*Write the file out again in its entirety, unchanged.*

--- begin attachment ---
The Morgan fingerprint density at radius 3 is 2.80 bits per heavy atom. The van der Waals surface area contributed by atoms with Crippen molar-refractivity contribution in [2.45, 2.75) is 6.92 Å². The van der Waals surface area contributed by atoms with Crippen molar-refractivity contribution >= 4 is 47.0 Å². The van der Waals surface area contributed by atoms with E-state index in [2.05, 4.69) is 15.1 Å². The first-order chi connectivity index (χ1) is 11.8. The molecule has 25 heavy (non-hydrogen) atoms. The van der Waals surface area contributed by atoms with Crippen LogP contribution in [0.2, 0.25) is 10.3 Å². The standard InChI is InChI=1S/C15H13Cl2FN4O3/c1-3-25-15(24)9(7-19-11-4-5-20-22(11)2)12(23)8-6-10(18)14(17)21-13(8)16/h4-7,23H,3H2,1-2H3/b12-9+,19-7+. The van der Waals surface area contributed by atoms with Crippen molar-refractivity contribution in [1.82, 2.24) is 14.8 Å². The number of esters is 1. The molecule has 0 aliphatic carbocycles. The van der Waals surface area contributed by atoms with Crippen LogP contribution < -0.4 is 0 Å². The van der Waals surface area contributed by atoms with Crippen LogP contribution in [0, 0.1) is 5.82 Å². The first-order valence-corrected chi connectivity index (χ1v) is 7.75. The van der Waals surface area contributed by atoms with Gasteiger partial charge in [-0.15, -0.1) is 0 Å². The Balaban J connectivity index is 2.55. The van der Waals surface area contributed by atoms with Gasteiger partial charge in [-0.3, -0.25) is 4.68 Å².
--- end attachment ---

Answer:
The Morgan fingerprint density at radius 3 is 2.80 bits per heavy atom. The van der Waals surface area contributed by atoms with Crippen molar-refractivity contribution in [2.45, 2.75) is 6.92 Å². The van der Waals surface area contributed by atoms with Crippen molar-refractivity contribution >= 4 is 47.0 Å². The van der Waals surface area contributed by atoms with E-state index in [2.05, 4.69) is 15.1 Å². The first-order chi connectivity index (χ1) is 11.8. The molecule has 25 heavy (non-hydrogen) atoms. The van der Waals surface area contributed by atoms with Crippen LogP contribution in [0.2, 0.25) is 10.3 Å². The standard InChI is InChI=1S/C15H13Cl2FN4O3/c1-3-25-15(24)9(7-19-11-4-5-20-22(11)2)12(23)8-6-10(18)14(17)21-13(8)16/h4-7,23H,3H2,1-2H3/b12-9+,19-7+. The van der Waals surface area contributed by atoms with Crippen molar-refractivity contribution in [1.82, 2.24) is 14.8 Å². The number of esters is 1. The molecule has 0 aliphatic carbocycles. The van der Waals surface area contributed by atoms with Crippen LogP contribution < -0.4 is 0 Å². The van der Waals surface area contributed by atoms with Crippen LogP contribution in [0, 0.1) is 5.82 Å². The first-order valence-corrected chi connectivity index (χ1v) is 7.75. The van der Waals surface area contributed by atoms with Gasteiger partial charge in [-0.15, -0.1) is 0 Å². The Balaban J connectivity index is 2.55. The van der Waals surface area contributed by atoms with Gasteiger partial charge in [-0.3, -0.25) is 4.68 Å².